Rabbinic Bible - Mikraot Gedolot

Mikraot Gedolot, often called the "Rabbinic Bible" in English, is an edition of Tanakh (in Hebrew) that generally includes four distinct elements:

  • The biblical text according to the masorah in its letters, vocalization, and cantillation marks.
  • Masoretic notes on the biblical text.
  • Aramaic Targum.
  • Biblical commentaries (most common and prominent are medieval commentaries in the peshat tradition).

Numerous editions of the Mikraot Gedolot have been and continue to be published.

The Ben Hayyim edition

First published in 1525 by Daniel Bomberg in Vienna, the Mikraot Gedolot was edited by the masoretic scholar Yaakov ben Hayyim. All of its elements - Text, mesorah, targum, and commentaries were based upon the manuscripts that Ben Hayyim had at hand (but he did not always have access to the best ones).

The Mikraot Gedolot of Ben Hayyim, though hailed as an extraordinary achievement, was riddled with thousands of technical errors. It nevertheless served as the textual model for nearly all later editions until modern times. With regard to the biblical text, many of Ben Hayyim's errors were later corrected by Menachem di Lonzano and Shlomo Yedidiah Nortzi. It is only in the last generation that fresh editions of the Mikraot Gedolot based directly on manuscript evidence have been published.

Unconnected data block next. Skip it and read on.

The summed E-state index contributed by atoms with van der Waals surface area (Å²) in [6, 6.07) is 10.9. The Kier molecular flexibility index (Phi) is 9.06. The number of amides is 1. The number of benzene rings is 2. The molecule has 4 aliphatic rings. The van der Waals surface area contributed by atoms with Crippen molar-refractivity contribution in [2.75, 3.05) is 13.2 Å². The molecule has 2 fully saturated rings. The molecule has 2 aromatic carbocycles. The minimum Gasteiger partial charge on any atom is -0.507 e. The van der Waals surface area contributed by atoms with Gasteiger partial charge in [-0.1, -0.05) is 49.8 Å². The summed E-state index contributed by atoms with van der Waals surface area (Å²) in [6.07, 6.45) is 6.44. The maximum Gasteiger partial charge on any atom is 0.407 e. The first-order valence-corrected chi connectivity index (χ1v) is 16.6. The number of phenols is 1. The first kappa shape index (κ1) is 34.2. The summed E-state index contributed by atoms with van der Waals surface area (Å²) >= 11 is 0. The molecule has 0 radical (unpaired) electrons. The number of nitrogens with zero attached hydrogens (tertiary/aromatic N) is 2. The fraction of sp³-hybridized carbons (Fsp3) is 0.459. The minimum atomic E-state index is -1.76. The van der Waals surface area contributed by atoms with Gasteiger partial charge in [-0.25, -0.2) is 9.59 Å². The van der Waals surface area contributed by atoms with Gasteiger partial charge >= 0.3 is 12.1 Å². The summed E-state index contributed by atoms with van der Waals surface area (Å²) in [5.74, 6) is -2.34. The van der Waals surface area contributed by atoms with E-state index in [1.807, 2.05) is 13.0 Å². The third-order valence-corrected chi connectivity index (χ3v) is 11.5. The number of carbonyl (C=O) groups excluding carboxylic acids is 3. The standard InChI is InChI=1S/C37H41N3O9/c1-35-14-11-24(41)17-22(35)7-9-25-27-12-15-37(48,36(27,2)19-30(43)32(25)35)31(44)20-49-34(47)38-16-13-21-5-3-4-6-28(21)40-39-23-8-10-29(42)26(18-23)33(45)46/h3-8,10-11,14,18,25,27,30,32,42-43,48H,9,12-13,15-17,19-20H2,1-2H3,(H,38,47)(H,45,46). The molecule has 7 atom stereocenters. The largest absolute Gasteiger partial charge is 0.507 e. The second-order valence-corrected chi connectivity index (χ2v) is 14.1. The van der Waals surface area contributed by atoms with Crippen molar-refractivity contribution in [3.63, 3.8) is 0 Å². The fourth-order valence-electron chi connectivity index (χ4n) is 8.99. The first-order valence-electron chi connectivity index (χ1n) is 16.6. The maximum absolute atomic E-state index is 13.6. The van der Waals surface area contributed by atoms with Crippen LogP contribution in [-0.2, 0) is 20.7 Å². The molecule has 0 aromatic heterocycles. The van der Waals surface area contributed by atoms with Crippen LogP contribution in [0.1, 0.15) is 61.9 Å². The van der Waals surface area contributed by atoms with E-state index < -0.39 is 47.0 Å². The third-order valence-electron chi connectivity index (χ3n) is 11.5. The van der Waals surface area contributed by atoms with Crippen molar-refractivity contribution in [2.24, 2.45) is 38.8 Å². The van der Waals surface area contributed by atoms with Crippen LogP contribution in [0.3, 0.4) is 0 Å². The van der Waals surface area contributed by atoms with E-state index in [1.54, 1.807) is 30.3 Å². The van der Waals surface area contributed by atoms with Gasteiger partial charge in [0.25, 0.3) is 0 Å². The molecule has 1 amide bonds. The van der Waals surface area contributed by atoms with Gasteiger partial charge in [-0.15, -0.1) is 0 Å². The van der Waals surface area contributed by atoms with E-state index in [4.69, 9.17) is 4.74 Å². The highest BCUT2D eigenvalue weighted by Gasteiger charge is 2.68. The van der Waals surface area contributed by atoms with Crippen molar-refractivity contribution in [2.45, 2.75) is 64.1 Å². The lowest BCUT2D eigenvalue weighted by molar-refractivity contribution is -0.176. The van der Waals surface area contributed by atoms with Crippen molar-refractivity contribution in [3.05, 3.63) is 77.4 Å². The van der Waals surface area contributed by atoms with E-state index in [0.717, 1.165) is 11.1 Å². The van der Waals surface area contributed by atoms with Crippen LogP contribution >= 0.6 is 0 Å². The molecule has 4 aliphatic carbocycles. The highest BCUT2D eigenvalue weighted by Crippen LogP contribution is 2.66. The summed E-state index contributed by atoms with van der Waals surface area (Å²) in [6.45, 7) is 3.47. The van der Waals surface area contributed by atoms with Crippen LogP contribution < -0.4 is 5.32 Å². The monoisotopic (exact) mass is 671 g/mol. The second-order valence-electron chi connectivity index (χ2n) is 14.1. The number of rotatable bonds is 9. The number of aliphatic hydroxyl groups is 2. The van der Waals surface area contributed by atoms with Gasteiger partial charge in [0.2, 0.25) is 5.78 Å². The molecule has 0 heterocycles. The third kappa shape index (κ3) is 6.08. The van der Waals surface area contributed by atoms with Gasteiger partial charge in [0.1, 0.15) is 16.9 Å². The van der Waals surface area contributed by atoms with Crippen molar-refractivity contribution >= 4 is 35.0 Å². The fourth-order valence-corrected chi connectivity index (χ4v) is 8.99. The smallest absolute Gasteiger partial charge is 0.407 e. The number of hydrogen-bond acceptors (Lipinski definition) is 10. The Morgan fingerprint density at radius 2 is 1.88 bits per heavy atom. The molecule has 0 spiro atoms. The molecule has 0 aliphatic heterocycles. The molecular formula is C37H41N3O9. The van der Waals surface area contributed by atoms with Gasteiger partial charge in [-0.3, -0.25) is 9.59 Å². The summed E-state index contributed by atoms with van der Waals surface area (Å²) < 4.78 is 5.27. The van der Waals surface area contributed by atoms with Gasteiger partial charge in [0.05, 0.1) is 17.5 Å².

The Mikraot Gedolot of Ben Hayyim served as the textus receptus for the King James Version of the bible in 1611.


Later editions


Menachem Cohen, "Introduction to the Haketer edition," in Mikra'ot Gedolot Haketer: A revised and augmented scientific edition of "Mikra'ot Gedolot" based on the Aleppo Codex and Early Medieval MSS (Bar-Ilan University Press, 1992).

Wikimedia project:

Wiki source's Mikraot Gedolot is available in Hebrew (has the most content) and English.

Published editions


Daniel Bomberg (d. 1549) was an early printer of Hebrew language books. A Christian himself, born in Antwerp, he was primarily active in Venice between 1516 and 1549.

He produced the editio princeps of the Mikraot Gedolot, the Rabbinic Bible, consisting of the Hebrew text plus rabbinical commentaries, between 1516 and 1517, and the first complete Talmud, between 1520 and 1523.

Bomberg found a ready audience among the Jews of Italy, whose numbers had been swelled by exiles from Spain and Portugal. Bomberg's presses eventually produced some 230 Hebrew books, and his innovations in Hebrew typography set the standard for later printers.